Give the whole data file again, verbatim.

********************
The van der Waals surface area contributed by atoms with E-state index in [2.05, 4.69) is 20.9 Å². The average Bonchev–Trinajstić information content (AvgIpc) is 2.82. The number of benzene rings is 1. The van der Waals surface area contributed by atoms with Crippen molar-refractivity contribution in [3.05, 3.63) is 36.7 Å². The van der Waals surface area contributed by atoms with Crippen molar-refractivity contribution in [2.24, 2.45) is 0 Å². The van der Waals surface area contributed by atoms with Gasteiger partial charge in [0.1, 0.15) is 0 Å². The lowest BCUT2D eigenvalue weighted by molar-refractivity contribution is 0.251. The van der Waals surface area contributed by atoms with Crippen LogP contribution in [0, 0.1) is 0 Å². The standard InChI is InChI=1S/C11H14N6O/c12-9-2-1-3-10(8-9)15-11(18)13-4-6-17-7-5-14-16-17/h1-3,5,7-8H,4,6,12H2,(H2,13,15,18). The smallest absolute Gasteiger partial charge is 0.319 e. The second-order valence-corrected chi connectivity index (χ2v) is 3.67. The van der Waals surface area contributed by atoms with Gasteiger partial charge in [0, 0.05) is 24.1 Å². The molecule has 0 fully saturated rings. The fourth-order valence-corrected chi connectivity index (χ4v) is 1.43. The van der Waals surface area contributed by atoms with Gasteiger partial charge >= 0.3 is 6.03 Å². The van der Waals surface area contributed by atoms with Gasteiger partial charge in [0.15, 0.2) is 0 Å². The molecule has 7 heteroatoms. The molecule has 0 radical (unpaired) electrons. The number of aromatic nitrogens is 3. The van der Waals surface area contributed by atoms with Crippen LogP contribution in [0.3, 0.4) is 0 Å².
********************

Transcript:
The van der Waals surface area contributed by atoms with E-state index in [2.05, 4.69) is 20.9 Å². The average Bonchev–Trinajstić information content (AvgIpc) is 2.82. The number of benzene rings is 1. The van der Waals surface area contributed by atoms with Crippen molar-refractivity contribution in [3.05, 3.63) is 36.7 Å². The van der Waals surface area contributed by atoms with Crippen molar-refractivity contribution in [2.24, 2.45) is 0 Å². The van der Waals surface area contributed by atoms with Gasteiger partial charge in [0.1, 0.15) is 0 Å². The lowest BCUT2D eigenvalue weighted by molar-refractivity contribution is 0.251. The van der Waals surface area contributed by atoms with Crippen LogP contribution in [0, 0.1) is 0 Å². The standard InChI is InChI=1S/C11H14N6O/c12-9-2-1-3-10(8-9)15-11(18)13-4-6-17-7-5-14-16-17/h1-3,5,7-8H,4,6,12H2,(H2,13,15,18). The smallest absolute Gasteiger partial charge is 0.319 e. The second-order valence-corrected chi connectivity index (χ2v) is 3.67. The van der Waals surface area contributed by atoms with Gasteiger partial charge in [0, 0.05) is 24.1 Å². The molecule has 0 fully saturated rings. The fourth-order valence-corrected chi connectivity index (χ4v) is 1.43. The van der Waals surface area contributed by atoms with Gasteiger partial charge >= 0.3 is 6.03 Å². The van der Waals surface area contributed by atoms with Gasteiger partial charge in [0.15, 0.2) is 0 Å². The molecule has 7 heteroatoms. The molecule has 0 radical (unpaired) electrons. The number of aromatic nitrogens is 3. The van der Waals surface area contributed by atoms with Crippen LogP contribution in [0.3, 0.4) is 0 Å².